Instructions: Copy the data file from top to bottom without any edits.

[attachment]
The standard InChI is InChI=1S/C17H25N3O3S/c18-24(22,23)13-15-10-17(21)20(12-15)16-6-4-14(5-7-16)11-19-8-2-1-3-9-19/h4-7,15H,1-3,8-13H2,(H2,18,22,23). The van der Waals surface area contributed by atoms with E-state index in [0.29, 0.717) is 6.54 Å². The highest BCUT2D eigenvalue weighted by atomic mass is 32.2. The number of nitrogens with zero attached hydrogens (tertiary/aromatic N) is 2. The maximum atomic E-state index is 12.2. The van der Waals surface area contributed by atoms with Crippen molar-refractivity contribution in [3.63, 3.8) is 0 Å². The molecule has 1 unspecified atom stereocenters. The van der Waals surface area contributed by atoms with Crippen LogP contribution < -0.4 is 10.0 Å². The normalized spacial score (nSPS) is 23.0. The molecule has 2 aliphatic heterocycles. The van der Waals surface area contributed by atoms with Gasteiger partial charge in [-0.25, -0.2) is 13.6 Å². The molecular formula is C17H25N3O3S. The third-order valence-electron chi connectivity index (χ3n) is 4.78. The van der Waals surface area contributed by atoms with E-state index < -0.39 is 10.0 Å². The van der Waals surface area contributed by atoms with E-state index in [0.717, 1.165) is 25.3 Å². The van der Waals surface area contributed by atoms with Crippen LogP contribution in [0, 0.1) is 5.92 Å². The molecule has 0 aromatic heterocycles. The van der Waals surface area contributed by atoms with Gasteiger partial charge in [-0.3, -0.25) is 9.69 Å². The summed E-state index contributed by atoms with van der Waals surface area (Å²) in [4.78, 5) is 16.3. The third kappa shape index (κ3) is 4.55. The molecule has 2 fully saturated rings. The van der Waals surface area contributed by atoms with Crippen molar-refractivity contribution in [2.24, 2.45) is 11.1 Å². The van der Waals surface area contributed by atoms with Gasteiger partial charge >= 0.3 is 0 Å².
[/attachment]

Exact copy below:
The standard InChI is InChI=1S/C17H25N3O3S/c18-24(22,23)13-15-10-17(21)20(12-15)16-6-4-14(5-7-16)11-19-8-2-1-3-9-19/h4-7,15H,1-3,8-13H2,(H2,18,22,23). The van der Waals surface area contributed by atoms with E-state index in [0.29, 0.717) is 6.54 Å². The highest BCUT2D eigenvalue weighted by atomic mass is 32.2. The number of nitrogens with zero attached hydrogens (tertiary/aromatic N) is 2. The maximum atomic E-state index is 12.2. The van der Waals surface area contributed by atoms with Crippen molar-refractivity contribution in [3.63, 3.8) is 0 Å². The molecule has 1 unspecified atom stereocenters. The van der Waals surface area contributed by atoms with Crippen LogP contribution < -0.4 is 10.0 Å². The normalized spacial score (nSPS) is 23.0. The molecule has 2 aliphatic heterocycles. The van der Waals surface area contributed by atoms with Gasteiger partial charge in [-0.25, -0.2) is 13.6 Å². The molecular formula is C17H25N3O3S. The third-order valence-electron chi connectivity index (χ3n) is 4.78. The van der Waals surface area contributed by atoms with E-state index < -0.39 is 10.0 Å². The van der Waals surface area contributed by atoms with E-state index in [0.717, 1.165) is 25.3 Å². The van der Waals surface area contributed by atoms with Crippen LogP contribution in [0, 0.1) is 5.92 Å². The molecule has 0 aromatic heterocycles. The van der Waals surface area contributed by atoms with Gasteiger partial charge in [-0.3, -0.25) is 9.69 Å². The summed E-state index contributed by atoms with van der Waals surface area (Å²) in [4.78, 5) is 16.3. The third kappa shape index (κ3) is 4.55. The molecule has 2 fully saturated rings. The van der Waals surface area contributed by atoms with Crippen molar-refractivity contribution in [2.24, 2.45) is 11.1 Å². The van der Waals surface area contributed by atoms with Gasteiger partial charge >= 0.3 is 0 Å².